Define a good sommelier and what qualities you would look for when hiring one.

The ability to communicate and read the guest. As human qualities, humility, respect, and empathy are very important. We never stop learning in our life so knowledge comes with time working hard day by day. Be flexible, understand what your weak points are and the margin of improvement.

What do you look for when you have to evaluate the effectiveness of a wine program?

Profitability and customer feedback are the most important points to look at. The wine list should be original and have character. Regarding my point of view nowadays a Sommelier should be complete, knowledgeable enough to cover any topic related to beverages, how they have to be served and matched with the right food: wines, beers, sake, spirits, and cocktails.

How according to you has the role of the sommelier evolved, especially now during Covid times?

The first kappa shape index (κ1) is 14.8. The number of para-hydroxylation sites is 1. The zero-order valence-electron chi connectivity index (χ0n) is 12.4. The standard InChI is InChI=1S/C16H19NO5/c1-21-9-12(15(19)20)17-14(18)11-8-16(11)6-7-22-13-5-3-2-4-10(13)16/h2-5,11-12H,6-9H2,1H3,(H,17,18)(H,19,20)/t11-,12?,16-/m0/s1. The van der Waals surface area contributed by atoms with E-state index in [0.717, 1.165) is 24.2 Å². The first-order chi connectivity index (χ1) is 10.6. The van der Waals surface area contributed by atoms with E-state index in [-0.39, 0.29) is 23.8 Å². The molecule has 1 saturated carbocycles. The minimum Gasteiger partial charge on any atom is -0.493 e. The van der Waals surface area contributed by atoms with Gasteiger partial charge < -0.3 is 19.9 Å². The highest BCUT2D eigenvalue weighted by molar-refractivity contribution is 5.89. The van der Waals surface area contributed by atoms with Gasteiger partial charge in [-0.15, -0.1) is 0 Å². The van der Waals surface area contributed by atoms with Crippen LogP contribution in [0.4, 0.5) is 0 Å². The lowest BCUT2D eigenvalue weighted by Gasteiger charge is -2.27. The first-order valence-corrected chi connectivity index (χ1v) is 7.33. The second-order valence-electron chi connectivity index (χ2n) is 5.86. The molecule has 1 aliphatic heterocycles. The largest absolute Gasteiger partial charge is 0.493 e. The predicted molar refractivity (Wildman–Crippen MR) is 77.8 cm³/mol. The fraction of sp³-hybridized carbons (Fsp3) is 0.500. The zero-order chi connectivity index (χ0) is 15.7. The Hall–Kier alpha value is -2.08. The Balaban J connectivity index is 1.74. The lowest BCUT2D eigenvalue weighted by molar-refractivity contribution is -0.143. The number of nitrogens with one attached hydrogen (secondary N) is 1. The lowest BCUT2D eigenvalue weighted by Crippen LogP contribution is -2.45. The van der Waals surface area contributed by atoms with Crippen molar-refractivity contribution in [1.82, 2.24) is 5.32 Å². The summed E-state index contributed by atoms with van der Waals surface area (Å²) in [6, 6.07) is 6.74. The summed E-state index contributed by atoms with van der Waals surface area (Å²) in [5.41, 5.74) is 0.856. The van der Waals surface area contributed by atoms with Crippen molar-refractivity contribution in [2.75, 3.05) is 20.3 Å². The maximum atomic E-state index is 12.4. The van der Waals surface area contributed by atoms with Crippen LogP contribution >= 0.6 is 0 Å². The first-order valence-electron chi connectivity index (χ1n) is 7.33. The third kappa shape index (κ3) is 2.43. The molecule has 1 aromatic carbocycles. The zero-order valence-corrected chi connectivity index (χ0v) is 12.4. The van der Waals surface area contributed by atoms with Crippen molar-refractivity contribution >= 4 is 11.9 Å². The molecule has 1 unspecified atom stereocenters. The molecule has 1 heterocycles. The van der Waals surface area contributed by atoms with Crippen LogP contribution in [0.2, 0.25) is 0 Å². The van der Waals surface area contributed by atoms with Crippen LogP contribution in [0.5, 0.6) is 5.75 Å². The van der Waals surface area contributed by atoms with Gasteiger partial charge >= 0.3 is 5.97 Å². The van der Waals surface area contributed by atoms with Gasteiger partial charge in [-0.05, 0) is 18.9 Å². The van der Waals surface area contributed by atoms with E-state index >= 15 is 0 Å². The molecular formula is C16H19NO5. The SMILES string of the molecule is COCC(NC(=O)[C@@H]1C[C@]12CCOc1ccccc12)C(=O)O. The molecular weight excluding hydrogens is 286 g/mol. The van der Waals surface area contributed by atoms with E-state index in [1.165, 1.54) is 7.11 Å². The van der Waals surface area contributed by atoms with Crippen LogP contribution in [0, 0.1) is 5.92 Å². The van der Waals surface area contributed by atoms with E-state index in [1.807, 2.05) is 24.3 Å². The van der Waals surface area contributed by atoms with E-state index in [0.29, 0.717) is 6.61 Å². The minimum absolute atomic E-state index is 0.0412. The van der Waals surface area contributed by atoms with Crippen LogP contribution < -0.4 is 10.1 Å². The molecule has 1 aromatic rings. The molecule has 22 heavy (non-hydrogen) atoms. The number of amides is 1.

The role of the Sommelier is becoming more important for the business because he or she is the person that drives beverages sales in the restaurant; there are even more customers who are more interested in wine as wine lovers that like discovering new wines. In general, there’s more interest in wine. Unfortunately, Covid times together with Brexit have changed the situation a lot in terms of finding and recruiting experienced staff. For sure being a professional Sommelier and being able to work in a FOH team is an added value for the business.

What are some of the most important skills for a Sommelier to have?

For me, a good sommelier is a person that is welcoming and professional with customers, very passionate about their job, knowledgeable and detail-oriented, a good communicator, has empathy, and is able to inspire people around them.